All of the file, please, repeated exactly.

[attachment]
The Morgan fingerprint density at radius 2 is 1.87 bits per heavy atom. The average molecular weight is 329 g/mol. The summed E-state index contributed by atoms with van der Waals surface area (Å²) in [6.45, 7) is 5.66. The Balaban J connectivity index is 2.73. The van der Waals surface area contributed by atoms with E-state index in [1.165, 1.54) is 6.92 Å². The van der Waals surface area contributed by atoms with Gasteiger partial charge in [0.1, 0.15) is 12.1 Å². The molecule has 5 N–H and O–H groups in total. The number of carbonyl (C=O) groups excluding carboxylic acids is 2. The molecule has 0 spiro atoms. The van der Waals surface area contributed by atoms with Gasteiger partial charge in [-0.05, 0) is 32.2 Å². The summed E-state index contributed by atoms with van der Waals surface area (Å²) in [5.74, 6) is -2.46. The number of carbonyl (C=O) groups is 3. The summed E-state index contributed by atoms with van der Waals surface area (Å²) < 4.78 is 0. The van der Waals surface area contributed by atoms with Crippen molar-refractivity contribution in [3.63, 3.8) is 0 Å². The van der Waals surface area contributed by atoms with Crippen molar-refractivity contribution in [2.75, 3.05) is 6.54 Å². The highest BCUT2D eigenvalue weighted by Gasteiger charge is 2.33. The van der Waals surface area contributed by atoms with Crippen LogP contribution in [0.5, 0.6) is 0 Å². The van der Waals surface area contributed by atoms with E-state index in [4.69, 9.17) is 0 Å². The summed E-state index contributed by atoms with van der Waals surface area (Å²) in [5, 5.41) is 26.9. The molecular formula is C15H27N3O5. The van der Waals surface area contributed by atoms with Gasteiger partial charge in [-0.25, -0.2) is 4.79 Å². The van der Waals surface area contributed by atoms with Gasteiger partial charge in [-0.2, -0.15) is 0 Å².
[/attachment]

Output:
The Morgan fingerprint density at radius 2 is 1.87 bits per heavy atom. The average molecular weight is 329 g/mol. The summed E-state index contributed by atoms with van der Waals surface area (Å²) in [6.45, 7) is 5.66. The Balaban J connectivity index is 2.73. The van der Waals surface area contributed by atoms with E-state index in [1.165, 1.54) is 6.92 Å². The van der Waals surface area contributed by atoms with Gasteiger partial charge in [0.1, 0.15) is 12.1 Å². The molecule has 5 N–H and O–H groups in total. The number of carbonyl (C=O) groups excluding carboxylic acids is 2. The molecule has 0 spiro atoms. The van der Waals surface area contributed by atoms with Gasteiger partial charge in [-0.05, 0) is 32.2 Å². The summed E-state index contributed by atoms with van der Waals surface area (Å²) in [5.74, 6) is -2.46. The number of carbonyl (C=O) groups is 3. The summed E-state index contributed by atoms with van der Waals surface area (Å²) < 4.78 is 0. The van der Waals surface area contributed by atoms with Crippen molar-refractivity contribution in [3.63, 3.8) is 0 Å². The van der Waals surface area contributed by atoms with Crippen molar-refractivity contribution in [2.75, 3.05) is 6.54 Å². The highest BCUT2D eigenvalue weighted by Gasteiger charge is 2.33. The van der Waals surface area contributed by atoms with Crippen LogP contribution in [0.5, 0.6) is 0 Å². The van der Waals surface area contributed by atoms with E-state index in [4.69, 9.17) is 0 Å². The summed E-state index contributed by atoms with van der Waals surface area (Å²) in [5, 5.41) is 26.9. The molecular formula is C15H27N3O5. The van der Waals surface area contributed by atoms with Gasteiger partial charge in [-0.25, -0.2) is 4.79 Å². The van der Waals surface area contributed by atoms with Gasteiger partial charge in [-0.2, -0.15) is 0 Å².